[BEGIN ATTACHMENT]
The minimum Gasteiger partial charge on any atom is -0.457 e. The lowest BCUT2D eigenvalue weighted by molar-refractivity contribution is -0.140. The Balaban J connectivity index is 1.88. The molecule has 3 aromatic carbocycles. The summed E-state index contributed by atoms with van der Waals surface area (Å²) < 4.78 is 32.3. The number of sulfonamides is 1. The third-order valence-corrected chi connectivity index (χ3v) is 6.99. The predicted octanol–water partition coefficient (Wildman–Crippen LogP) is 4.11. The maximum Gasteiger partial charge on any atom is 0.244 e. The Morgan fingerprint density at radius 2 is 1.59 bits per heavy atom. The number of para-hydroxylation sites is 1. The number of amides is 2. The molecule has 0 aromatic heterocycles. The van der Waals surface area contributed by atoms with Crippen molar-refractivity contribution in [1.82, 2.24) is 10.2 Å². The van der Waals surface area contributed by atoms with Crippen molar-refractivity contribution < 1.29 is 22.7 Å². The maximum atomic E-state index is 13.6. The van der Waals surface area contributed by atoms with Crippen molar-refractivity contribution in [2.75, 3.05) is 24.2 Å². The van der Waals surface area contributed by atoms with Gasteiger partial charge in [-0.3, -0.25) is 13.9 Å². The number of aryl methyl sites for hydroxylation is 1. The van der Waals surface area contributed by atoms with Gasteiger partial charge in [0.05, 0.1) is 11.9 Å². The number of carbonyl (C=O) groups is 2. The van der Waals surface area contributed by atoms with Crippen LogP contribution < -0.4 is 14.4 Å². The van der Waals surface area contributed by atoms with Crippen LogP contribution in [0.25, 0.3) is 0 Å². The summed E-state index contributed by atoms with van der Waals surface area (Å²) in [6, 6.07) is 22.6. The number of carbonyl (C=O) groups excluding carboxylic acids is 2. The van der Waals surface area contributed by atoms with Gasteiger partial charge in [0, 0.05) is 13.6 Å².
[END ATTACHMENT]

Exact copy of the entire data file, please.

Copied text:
The minimum Gasteiger partial charge on any atom is -0.457 e. The lowest BCUT2D eigenvalue weighted by molar-refractivity contribution is -0.140. The Balaban J connectivity index is 1.88. The molecule has 3 aromatic carbocycles. The summed E-state index contributed by atoms with van der Waals surface area (Å²) < 4.78 is 32.3. The number of sulfonamides is 1. The third-order valence-corrected chi connectivity index (χ3v) is 6.99. The predicted octanol–water partition coefficient (Wildman–Crippen LogP) is 4.11. The maximum Gasteiger partial charge on any atom is 0.244 e. The Morgan fingerprint density at radius 2 is 1.59 bits per heavy atom. The number of para-hydroxylation sites is 1. The number of amides is 2. The molecule has 0 aromatic heterocycles. The van der Waals surface area contributed by atoms with Crippen molar-refractivity contribution in [1.82, 2.24) is 10.2 Å². The van der Waals surface area contributed by atoms with Crippen molar-refractivity contribution < 1.29 is 22.7 Å². The maximum atomic E-state index is 13.6. The van der Waals surface area contributed by atoms with Crippen molar-refractivity contribution in [2.75, 3.05) is 24.2 Å². The van der Waals surface area contributed by atoms with Gasteiger partial charge in [-0.3, -0.25) is 13.9 Å². The number of aryl methyl sites for hydroxylation is 1. The van der Waals surface area contributed by atoms with Gasteiger partial charge in [0.05, 0.1) is 11.9 Å². The number of carbonyl (C=O) groups is 2. The van der Waals surface area contributed by atoms with Crippen LogP contribution < -0.4 is 14.4 Å². The van der Waals surface area contributed by atoms with Crippen LogP contribution in [0.25, 0.3) is 0 Å². The summed E-state index contributed by atoms with van der Waals surface area (Å²) in [6, 6.07) is 22.6. The number of carbonyl (C=O) groups excluding carboxylic acids is 2. The van der Waals surface area contributed by atoms with Gasteiger partial charge in [0, 0.05) is 13.6 Å².